Thought for the Week: Silence and worship

Rosalind Smith reflects on silence and worship

A Sunday. A Meeting for Worship. A gathered silence. This must surely be the ideal Meeting for Worship? Not too much shifting around, no one coming in late, winter coughing almost unnoticeable; just the occasional creaking chair, but nothing to prevent everyone in the room gently centring down and soon being absorbed into the powerful build-up of the silence – the Silence.

As I sensed the power of the Silence enveloping us into a unified whole, I began to contemplate the real meaning of ‘worship’. This might now be considered a rather old-fashioned term, a word sung enthusiastically in churches at certain times of the year along with ‘glory, laud and honour’. Perhaps these are not words that Quakers iterate freely, unless the habits of the more mainstream church services still cling about us – although why should we not use those words now and then? They’re all valid, they all express a longing for something beyond the mundane, the material world, the level at which, as Oscar Wilde put it: ‘We are all in the gutter, but some of us are looking at the stars.’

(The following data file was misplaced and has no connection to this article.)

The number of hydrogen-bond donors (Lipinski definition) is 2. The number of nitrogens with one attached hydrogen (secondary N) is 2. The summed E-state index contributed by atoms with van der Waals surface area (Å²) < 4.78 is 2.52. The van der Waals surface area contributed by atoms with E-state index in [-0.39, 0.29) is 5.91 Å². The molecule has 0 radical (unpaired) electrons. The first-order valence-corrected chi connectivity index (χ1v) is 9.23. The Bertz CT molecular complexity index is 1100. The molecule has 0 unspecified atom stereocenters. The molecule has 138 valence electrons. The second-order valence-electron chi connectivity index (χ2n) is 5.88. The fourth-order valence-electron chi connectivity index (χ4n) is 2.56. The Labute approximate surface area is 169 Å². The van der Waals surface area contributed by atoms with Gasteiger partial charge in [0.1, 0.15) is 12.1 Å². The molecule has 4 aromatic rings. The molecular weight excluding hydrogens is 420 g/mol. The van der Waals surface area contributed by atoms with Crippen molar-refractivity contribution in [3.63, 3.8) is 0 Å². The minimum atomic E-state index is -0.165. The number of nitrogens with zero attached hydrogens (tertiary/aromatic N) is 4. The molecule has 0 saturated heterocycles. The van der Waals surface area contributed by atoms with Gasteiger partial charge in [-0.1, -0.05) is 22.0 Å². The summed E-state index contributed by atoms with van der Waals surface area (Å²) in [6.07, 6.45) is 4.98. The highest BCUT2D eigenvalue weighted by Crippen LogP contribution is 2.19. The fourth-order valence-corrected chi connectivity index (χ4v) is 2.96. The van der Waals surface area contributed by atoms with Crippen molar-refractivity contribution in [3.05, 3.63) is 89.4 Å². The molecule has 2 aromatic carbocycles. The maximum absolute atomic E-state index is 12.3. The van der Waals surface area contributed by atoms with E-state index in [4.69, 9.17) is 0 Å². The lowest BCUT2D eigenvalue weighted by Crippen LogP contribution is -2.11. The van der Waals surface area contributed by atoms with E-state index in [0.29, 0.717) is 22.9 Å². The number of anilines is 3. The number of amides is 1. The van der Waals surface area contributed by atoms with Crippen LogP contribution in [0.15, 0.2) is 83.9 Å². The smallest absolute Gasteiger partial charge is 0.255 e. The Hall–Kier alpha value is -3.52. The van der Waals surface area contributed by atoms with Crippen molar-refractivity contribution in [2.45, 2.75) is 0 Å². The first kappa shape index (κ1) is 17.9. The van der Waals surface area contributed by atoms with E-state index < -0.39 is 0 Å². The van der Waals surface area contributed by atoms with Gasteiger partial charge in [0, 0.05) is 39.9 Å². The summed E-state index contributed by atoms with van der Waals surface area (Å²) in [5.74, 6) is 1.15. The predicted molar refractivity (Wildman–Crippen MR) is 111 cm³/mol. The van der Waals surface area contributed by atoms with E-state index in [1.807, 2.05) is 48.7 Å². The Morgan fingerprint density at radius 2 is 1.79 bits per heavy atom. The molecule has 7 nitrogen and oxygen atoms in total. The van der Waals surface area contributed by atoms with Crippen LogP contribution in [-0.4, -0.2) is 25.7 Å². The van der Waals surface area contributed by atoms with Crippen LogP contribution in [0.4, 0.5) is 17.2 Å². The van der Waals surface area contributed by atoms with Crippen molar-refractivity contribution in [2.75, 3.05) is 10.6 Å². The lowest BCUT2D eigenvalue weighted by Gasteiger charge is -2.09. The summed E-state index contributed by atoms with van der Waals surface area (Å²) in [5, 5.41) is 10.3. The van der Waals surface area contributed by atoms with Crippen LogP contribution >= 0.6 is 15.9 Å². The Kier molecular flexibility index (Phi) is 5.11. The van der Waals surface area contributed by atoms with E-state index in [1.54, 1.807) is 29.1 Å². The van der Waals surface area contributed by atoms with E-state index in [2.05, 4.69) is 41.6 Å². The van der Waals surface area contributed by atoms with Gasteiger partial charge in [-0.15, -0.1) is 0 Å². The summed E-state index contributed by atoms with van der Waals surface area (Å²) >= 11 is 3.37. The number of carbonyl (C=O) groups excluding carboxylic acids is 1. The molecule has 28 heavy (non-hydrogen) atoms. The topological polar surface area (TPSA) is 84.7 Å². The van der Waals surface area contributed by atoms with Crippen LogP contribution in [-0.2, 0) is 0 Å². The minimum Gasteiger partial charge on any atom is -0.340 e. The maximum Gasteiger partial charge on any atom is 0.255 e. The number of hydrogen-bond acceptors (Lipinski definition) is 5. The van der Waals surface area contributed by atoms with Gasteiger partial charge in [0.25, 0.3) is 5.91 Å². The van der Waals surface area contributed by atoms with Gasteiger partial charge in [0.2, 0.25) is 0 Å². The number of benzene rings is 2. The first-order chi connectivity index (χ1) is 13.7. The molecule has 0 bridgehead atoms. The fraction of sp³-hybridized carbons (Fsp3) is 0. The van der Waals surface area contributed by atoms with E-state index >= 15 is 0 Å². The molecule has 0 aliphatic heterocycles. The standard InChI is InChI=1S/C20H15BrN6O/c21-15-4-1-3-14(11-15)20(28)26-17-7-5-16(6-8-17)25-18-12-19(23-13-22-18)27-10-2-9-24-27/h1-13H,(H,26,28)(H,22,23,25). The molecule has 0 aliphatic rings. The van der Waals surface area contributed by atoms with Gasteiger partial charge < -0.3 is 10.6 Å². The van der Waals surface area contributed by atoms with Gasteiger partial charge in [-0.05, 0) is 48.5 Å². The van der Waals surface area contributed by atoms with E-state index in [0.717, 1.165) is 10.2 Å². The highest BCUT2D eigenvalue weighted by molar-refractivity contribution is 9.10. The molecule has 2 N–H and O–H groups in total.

Worship is defined variously as ‘adoration of, or devotion to, a person or thing’ and ‘to have or express feelings of profound adoration’. But such descriptions cannot really express the depth of experience that can be achieved in our Meetings. I rather think I am trying to express the inexpressible: the momentary openness; the negation of self; the awareness of Awareness. The letting go…

For me, a deep, gathered silence is transformed into profound worship. During those precious moments, I often feel a need to go down on my knees – something akin to the early church practice of prostration. It would be quite unwise of me to do this, as I would definitely need help to get up again! So, it never happens, though I do wonder if some of the early ‘quaking’ Quakers found this happening to them. They seem to have been more demonstrative than most of us are now, and we can only respect their sincerity.

There are many translations and explanations of ‘love’ and ‘Love’ – many different meanings of this most powerful emotion that human beings can understand, whether it pertains to others or to a consciousness that is beyond ourselves and, yet, is still the integral part of us; something which we ‘know’ only dimly, and yet for which we reach out in times of need and despair. We ‘know’ in our inmost being that there is Something without which we, and all the world, would not exist.

So, in the depths of our silent Meeting, we approach the threshold of worship of this Something – for which there are many, many names. In this relinquishing of other thoughts, worries and concerns, in letting go of our egos, in the opening up of a space to be filled – both individually and with others – our silence can truly become worship. We are gathered together in Silence: the real meaning of Meeting for Worship.

You need to login to read subscriber-only content and/or comment on articles.